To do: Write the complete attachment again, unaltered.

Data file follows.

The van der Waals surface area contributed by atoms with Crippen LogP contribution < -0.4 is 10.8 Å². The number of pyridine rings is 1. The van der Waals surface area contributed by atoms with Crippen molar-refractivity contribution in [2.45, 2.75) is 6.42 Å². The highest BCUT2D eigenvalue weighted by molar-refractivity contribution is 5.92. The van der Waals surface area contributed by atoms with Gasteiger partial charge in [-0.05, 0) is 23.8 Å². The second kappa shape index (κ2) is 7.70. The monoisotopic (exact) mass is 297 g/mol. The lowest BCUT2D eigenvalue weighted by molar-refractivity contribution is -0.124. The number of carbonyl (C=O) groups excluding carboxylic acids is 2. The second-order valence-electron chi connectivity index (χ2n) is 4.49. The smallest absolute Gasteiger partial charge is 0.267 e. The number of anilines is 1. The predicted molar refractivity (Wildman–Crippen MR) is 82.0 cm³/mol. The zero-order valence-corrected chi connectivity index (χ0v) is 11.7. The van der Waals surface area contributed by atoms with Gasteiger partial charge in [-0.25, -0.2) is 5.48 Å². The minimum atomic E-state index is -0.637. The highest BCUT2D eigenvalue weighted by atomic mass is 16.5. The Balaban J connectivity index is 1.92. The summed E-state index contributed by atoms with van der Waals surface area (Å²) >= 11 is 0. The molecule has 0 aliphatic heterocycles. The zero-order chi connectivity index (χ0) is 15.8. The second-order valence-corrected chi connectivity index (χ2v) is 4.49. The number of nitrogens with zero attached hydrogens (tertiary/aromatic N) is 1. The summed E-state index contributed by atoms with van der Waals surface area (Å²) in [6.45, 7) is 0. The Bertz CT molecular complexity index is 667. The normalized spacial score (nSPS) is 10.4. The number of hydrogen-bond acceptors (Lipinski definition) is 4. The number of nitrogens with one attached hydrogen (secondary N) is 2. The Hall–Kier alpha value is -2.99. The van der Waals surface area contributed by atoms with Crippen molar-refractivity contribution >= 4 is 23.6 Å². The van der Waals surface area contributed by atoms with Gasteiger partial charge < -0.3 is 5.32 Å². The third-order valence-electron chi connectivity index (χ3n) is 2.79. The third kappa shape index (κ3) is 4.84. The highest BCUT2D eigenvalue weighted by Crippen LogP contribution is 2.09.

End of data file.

The van der Waals surface area contributed by atoms with Crippen LogP contribution < -0.4 is 10.8 Å². The number of pyridine rings is 1. The van der Waals surface area contributed by atoms with Crippen molar-refractivity contribution in [2.45, 2.75) is 6.42 Å². The highest BCUT2D eigenvalue weighted by molar-refractivity contribution is 5.92. The van der Waals surface area contributed by atoms with Gasteiger partial charge in [-0.05, 0) is 23.8 Å². The second kappa shape index (κ2) is 7.70. The monoisotopic (exact) mass is 297 g/mol. The lowest BCUT2D eigenvalue weighted by molar-refractivity contribution is -0.124. The number of carbonyl (C=O) groups excluding carboxylic acids is 2. The second-order valence-electron chi connectivity index (χ2n) is 4.49. The smallest absolute Gasteiger partial charge is 0.267 e. The number of anilines is 1. The predicted molar refractivity (Wildman–Crippen MR) is 82.0 cm³/mol. The zero-order valence-corrected chi connectivity index (χ0v) is 11.7. The van der Waals surface area contributed by atoms with Gasteiger partial charge in [-0.25, -0.2) is 5.48 Å². The minimum atomic E-state index is -0.637. The highest BCUT2D eigenvalue weighted by atomic mass is 16.5. The Balaban J connectivity index is 1.92. The summed E-state index contributed by atoms with van der Waals surface area (Å²) >= 11 is 0. The molecule has 0 aliphatic heterocycles. The zero-order chi connectivity index (χ0) is 15.8. The second-order valence-corrected chi connectivity index (χ2v) is 4.49. The number of nitrogens with zero attached hydrogens (tertiary/aromatic N) is 1. The summed E-state index contributed by atoms with van der Waals surface area (Å²) in [6.45, 7) is 0. The Bertz CT molecular complexity index is 667. The normalized spacial score (nSPS) is 10.4. The number of hydrogen-bond acceptors (Lipinski definition) is 4. The number of nitrogens with one attached hydrogen (secondary N) is 2. The Hall–Kier alpha value is -2.99. The van der Waals surface area contributed by atoms with Crippen molar-refractivity contribution >= 4 is 23.6 Å². The van der Waals surface area contributed by atoms with Gasteiger partial charge < -0.3 is 5.32 Å². The third-order valence-electron chi connectivity index (χ3n) is 2.79. The third kappa shape index (κ3) is 4.84. The highest BCUT2D eigenvalue weighted by Crippen LogP contribution is 2.09.